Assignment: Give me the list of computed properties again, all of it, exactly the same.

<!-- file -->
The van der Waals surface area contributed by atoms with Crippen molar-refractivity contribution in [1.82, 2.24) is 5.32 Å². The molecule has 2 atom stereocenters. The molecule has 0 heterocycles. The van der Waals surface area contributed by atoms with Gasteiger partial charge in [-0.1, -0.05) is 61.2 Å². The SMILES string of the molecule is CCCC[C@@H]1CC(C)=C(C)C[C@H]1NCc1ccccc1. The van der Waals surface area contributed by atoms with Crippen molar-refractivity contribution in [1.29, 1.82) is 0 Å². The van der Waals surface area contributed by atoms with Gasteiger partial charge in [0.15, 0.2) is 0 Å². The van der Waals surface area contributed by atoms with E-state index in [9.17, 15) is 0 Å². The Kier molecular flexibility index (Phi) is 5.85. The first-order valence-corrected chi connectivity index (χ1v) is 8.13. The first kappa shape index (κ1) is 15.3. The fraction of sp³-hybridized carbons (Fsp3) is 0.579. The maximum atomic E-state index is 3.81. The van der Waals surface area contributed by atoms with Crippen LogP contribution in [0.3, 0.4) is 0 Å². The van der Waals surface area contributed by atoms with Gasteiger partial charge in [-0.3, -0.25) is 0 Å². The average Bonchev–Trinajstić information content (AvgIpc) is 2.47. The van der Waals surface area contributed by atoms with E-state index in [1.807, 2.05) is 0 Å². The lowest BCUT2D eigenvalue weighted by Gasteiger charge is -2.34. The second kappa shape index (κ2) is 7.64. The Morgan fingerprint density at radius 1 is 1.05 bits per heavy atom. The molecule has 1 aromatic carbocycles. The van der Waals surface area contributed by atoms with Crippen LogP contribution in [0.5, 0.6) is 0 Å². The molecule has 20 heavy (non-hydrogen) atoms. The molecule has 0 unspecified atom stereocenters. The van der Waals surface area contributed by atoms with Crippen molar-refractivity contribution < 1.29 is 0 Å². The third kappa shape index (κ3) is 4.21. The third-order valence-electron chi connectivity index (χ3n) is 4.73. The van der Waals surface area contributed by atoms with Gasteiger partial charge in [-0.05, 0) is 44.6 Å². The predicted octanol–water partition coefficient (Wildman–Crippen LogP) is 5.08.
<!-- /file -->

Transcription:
The van der Waals surface area contributed by atoms with Crippen molar-refractivity contribution in [1.82, 2.24) is 5.32 Å². The molecule has 2 atom stereocenters. The molecule has 0 heterocycles. The van der Waals surface area contributed by atoms with Gasteiger partial charge in [-0.1, -0.05) is 61.2 Å². The SMILES string of the molecule is CCCC[C@@H]1CC(C)=C(C)C[C@H]1NCc1ccccc1. The van der Waals surface area contributed by atoms with Crippen molar-refractivity contribution in [1.29, 1.82) is 0 Å². The van der Waals surface area contributed by atoms with Gasteiger partial charge in [0.15, 0.2) is 0 Å². The van der Waals surface area contributed by atoms with E-state index in [9.17, 15) is 0 Å². The Kier molecular flexibility index (Phi) is 5.85. The first-order valence-corrected chi connectivity index (χ1v) is 8.13. The first kappa shape index (κ1) is 15.3. The fraction of sp³-hybridized carbons (Fsp3) is 0.579. The maximum atomic E-state index is 3.81. The van der Waals surface area contributed by atoms with Crippen LogP contribution in [0.3, 0.4) is 0 Å². The van der Waals surface area contributed by atoms with Gasteiger partial charge in [-0.3, -0.25) is 0 Å². The average Bonchev–Trinajstić information content (AvgIpc) is 2.47. The van der Waals surface area contributed by atoms with E-state index in [1.807, 2.05) is 0 Å². The lowest BCUT2D eigenvalue weighted by Gasteiger charge is -2.34. The second kappa shape index (κ2) is 7.64. The Morgan fingerprint density at radius 1 is 1.05 bits per heavy atom. The molecule has 1 aromatic carbocycles. The van der Waals surface area contributed by atoms with Crippen LogP contribution in [0.5, 0.6) is 0 Å². The molecule has 20 heavy (non-hydrogen) atoms. The molecule has 0 unspecified atom stereocenters. The van der Waals surface area contributed by atoms with Crippen molar-refractivity contribution < 1.29 is 0 Å². The third kappa shape index (κ3) is 4.21. The third-order valence-electron chi connectivity index (χ3n) is 4.73. The van der Waals surface area contributed by atoms with Gasteiger partial charge in [-0.05, 0) is 44.6 Å². The predicted octanol–water partition coefficient (Wildman–Crippen LogP) is 5.08.